The Battle of Karbala is particularly useful for political ends, especially in Iran. First, the readings this week stressed that Hossein’s martyrdom is so vivid in the Shiite imagination that it persists today in the ta’ziyeh, a “passion play,” and is an immediately recognizable and powerful reference in every corner of Iran — rural villages included. Second, the duality of good versus evil can be, and sometimes is, easily manipulated to represent the persecution of Iran by its enemies. Iranians first used this imagery in the Iranian Revolution by equating the deposed Shah and America with Yazid; in the Iran-Iraq War, by comparing Iranian troops with Hossein’s troops at Karbala; and America once again with Yazid during heightened sanctions and nuclear negotiations. The Chelkowski reading this week mentioned these modern references to the West during the taziyeh, including the use of sunglasses or British clothing on Yazid or his troops.

In my collage, Yazid’s half of the image is red, and his advancing troops are in the background. To demonstrate the use of the Battle of Karbala in Iranian politics, the large image of Yazid himself was taken from a recent billboard in Tehran showing him side-by-side with Barack Obama. The smaller image near the corner is of Uncle Sam draped in Yazid’s traditional clothing; the original image, a poster also from Iran, said marg bar yazid, marg bar amrika – death to Yazid, death to America. In contrast, Hossein’s half of the image is green, and the background is a famous painting depicting women mourning over Imam Hossein’s horse after his martyrdom. Hossein himself stands facing Yazid with an arrow in his chest, prepared to die resisting tyranny.

Week 2 Response: The Iceberg Metaphor

Filed under: drawing — cspendleton at 12:36 am on Sunday, February 16, 2014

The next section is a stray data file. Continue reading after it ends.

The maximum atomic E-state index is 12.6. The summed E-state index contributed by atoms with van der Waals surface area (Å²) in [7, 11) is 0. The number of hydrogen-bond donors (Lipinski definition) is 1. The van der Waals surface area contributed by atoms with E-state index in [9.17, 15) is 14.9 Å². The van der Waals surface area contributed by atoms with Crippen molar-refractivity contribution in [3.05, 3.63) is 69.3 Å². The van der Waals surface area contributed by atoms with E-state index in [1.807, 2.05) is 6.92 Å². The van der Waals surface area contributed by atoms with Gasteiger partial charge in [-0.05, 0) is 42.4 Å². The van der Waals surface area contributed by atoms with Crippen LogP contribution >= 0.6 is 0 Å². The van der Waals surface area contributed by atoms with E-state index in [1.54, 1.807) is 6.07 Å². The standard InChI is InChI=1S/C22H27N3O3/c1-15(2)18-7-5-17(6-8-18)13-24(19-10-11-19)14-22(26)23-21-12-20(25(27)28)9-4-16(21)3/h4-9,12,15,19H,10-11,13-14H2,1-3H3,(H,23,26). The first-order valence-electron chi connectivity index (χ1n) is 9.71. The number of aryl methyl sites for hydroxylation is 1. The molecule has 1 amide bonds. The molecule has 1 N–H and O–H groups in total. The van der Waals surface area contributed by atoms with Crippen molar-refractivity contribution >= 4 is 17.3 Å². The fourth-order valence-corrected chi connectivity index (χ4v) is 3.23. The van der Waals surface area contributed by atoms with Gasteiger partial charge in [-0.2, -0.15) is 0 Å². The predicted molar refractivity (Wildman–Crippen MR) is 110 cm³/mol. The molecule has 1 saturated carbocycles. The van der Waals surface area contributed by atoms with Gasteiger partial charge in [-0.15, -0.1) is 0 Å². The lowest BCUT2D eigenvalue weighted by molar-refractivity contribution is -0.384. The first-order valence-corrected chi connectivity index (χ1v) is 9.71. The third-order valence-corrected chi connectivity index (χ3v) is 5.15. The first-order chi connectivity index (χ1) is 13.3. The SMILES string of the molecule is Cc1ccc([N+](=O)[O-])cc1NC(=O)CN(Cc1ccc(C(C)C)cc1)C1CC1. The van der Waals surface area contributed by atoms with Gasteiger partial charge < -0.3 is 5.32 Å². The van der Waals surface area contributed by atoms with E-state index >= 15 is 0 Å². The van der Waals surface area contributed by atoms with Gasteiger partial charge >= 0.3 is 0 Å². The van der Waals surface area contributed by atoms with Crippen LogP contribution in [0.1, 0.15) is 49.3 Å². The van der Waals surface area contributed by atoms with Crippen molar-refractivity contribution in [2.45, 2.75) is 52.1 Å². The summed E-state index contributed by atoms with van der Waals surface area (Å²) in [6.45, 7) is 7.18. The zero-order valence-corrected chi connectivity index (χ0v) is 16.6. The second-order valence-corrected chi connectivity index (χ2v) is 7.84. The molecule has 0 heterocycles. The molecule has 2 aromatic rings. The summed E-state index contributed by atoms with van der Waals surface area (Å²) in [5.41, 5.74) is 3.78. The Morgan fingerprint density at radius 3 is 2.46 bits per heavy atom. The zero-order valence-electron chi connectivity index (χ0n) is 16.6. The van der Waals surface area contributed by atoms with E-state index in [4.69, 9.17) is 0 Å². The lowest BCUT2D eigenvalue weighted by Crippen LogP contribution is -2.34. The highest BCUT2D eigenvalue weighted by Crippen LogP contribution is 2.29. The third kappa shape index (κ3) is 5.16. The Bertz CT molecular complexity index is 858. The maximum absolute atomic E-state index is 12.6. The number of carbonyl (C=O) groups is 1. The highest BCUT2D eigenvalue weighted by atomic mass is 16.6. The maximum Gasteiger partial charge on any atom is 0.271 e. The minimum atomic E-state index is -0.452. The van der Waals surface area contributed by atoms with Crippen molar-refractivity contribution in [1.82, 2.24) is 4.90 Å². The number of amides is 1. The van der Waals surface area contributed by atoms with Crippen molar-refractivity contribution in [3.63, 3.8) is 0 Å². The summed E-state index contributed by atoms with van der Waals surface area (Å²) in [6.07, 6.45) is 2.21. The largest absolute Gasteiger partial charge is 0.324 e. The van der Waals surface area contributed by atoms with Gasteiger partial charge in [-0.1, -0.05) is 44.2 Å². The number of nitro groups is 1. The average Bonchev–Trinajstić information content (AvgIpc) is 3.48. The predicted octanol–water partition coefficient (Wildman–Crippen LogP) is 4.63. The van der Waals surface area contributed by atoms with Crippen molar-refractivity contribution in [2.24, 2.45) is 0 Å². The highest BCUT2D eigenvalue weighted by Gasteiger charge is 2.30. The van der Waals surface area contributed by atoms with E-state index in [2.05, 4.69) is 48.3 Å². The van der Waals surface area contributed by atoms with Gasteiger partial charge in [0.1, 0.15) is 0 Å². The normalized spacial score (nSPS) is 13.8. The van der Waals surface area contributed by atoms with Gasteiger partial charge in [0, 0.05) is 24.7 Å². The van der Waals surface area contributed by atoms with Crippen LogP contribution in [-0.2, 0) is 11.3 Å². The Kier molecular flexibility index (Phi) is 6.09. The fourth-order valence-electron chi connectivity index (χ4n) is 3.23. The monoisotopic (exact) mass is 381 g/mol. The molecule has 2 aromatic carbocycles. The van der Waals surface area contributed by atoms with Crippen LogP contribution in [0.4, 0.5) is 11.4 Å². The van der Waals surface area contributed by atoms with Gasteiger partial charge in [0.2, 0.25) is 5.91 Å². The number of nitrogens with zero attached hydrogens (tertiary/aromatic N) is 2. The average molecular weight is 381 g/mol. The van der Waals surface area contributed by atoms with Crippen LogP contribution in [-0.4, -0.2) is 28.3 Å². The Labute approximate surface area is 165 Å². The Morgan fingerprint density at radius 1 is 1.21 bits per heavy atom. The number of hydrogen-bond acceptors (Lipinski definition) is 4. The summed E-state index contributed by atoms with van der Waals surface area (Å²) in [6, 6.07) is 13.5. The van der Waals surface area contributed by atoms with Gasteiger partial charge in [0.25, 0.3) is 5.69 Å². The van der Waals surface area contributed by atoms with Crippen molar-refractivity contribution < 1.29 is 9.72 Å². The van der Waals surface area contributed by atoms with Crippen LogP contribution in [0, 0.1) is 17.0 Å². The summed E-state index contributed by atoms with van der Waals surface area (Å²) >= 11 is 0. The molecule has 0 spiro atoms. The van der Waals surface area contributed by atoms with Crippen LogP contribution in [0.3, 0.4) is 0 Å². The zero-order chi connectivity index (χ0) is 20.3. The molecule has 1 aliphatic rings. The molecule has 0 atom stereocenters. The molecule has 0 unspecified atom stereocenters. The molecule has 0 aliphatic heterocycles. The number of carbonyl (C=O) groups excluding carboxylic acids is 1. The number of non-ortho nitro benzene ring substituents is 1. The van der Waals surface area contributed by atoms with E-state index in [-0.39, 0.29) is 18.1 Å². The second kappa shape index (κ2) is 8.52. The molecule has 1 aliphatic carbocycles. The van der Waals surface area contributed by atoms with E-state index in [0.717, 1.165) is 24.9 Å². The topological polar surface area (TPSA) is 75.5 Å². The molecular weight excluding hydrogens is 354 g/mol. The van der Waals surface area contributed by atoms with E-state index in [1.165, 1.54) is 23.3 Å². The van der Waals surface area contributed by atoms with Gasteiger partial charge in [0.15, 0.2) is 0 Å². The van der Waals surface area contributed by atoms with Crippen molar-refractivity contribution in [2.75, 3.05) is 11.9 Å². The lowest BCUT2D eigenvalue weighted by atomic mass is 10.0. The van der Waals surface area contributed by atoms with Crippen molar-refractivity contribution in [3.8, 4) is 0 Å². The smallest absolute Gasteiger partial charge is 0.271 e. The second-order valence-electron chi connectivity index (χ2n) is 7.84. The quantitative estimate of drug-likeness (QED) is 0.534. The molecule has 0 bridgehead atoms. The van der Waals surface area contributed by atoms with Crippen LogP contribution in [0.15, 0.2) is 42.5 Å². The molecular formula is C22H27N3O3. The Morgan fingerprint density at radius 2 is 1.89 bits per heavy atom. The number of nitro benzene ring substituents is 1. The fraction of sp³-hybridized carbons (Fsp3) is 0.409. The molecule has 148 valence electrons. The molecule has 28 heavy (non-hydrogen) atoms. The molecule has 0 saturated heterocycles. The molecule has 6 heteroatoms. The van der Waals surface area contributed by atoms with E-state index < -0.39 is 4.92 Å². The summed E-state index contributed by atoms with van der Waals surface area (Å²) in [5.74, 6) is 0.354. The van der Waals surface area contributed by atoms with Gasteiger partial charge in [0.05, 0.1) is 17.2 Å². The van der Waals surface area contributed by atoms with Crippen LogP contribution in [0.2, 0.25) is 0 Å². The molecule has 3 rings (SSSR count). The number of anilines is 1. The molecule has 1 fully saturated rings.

For this week, I wrote Qur’anic verses outlining the image of an iceberg to portray the notion that understanding the Qur’an requires looking beyond the obvious to understand its meaning and depth.

The verses I chose to write were not random. In his discussion of different theoretical approaches to understanding the Quran, Zia Sardar opposes two different abuses of the Qur’an. One is the restrictive way that some of the ulama interpret the Qur’an; the other is the way Islamophobic people read the Qur’an, deliberating seeking out verses that would portray Islam as an inherently violent faith. Sardar mentions a verse that is frequently taken out of context and touted by xenophobic Americans. This verse outlines the iceberg and is the only verse peaking out of the water: “We will put terror into the hearts of the unbelievers. They serve gods for whom no sanction has been revealed. Hell shall be their home” (3:149). This is accompanied by another commonly touted verse, also in black, that completes the outline of the outer layer of the iceberg: “And kill them wherever you overtake them and expel them from wherever they have expelled you, and fitnah is worse than killing. And do not fight them at al-Masjid al- Haram until they fight you there. But if they fight you, then kill them. Such is the recompense of the disbelievers” (2:191). As the reading this week emphasized, however, the Qur’an should not be taken out of its historical context; this verse in particular refers to the Battle of Uhud and only to a specific group of disbelievers who had betrayed the Prophet (Sardar 26).

Alongside those infamous verses, I also wrote a verse that was mentioned in lecture — 49:13 — in light blue to contrast with them: “O mankind! We created you from a single (pair) of a male and a female, and made you into nations and tribes, that ye may know each other, not that ye may despise (each other). Verily the most honored of you in the sight of Allah is (he who is) the most righteous of you. And Allah has full knowledge and is well acquainted (with all things).” This verse contradicts the ones forming the outline and tip of the iceberg. Whereas they seemed to espouse violence, this verse praises diversity as a deliberate act of God.